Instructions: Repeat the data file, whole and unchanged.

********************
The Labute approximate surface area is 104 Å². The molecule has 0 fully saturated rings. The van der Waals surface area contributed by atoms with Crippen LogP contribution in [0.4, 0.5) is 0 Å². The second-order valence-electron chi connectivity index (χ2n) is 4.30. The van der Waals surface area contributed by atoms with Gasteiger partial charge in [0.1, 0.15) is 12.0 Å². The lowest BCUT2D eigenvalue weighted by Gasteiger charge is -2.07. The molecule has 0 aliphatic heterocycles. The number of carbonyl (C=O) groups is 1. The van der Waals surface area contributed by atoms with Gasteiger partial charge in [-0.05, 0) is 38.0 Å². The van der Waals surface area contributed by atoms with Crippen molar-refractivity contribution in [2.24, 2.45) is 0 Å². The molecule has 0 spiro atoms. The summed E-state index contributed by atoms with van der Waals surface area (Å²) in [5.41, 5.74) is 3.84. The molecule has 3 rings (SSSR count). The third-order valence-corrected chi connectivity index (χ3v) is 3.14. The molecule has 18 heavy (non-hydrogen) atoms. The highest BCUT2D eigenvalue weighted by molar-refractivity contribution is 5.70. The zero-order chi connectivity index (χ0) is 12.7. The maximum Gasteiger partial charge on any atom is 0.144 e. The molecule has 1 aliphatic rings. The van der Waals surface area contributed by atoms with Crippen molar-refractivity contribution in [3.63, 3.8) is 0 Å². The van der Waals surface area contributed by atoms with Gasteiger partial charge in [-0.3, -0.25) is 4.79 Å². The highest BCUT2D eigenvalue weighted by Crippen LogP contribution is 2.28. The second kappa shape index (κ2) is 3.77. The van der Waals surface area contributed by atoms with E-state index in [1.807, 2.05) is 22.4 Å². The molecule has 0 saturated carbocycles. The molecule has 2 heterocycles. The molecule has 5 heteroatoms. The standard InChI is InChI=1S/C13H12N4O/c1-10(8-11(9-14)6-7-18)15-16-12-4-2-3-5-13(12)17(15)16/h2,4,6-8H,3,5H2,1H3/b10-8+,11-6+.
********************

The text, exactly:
The Labute approximate surface area is 104 Å². The molecule has 0 fully saturated rings. The van der Waals surface area contributed by atoms with Crippen LogP contribution in [0.4, 0.5) is 0 Å². The second-order valence-electron chi connectivity index (χ2n) is 4.30. The van der Waals surface area contributed by atoms with Gasteiger partial charge in [0.1, 0.15) is 12.0 Å². The lowest BCUT2D eigenvalue weighted by Gasteiger charge is -2.07. The molecule has 0 aliphatic heterocycles. The number of carbonyl (C=O) groups is 1. The van der Waals surface area contributed by atoms with Gasteiger partial charge in [-0.05, 0) is 38.0 Å². The van der Waals surface area contributed by atoms with Crippen molar-refractivity contribution in [2.24, 2.45) is 0 Å². The molecule has 0 spiro atoms. The summed E-state index contributed by atoms with van der Waals surface area (Å²) in [5.41, 5.74) is 3.84. The molecule has 3 rings (SSSR count). The third-order valence-corrected chi connectivity index (χ3v) is 3.14. The molecule has 18 heavy (non-hydrogen) atoms. The highest BCUT2D eigenvalue weighted by molar-refractivity contribution is 5.70. The zero-order chi connectivity index (χ0) is 12.7. The maximum Gasteiger partial charge on any atom is 0.144 e. The molecule has 1 aliphatic rings. The van der Waals surface area contributed by atoms with Crippen molar-refractivity contribution in [3.63, 3.8) is 0 Å². The van der Waals surface area contributed by atoms with Gasteiger partial charge in [-0.3, -0.25) is 4.79 Å². The highest BCUT2D eigenvalue weighted by Crippen LogP contribution is 2.28. The second kappa shape index (κ2) is 3.77. The van der Waals surface area contributed by atoms with E-state index in [1.807, 2.05) is 22.4 Å². The molecule has 0 saturated carbocycles. The molecule has 2 heterocycles. The molecule has 5 heteroatoms. The standard InChI is InChI=1S/C13H12N4O/c1-10(8-11(9-14)6-7-18)15-16-12-4-2-3-5-13(12)17(15)16/h2,4,6-8H,3,5H2,1H3/b10-8+,11-6+.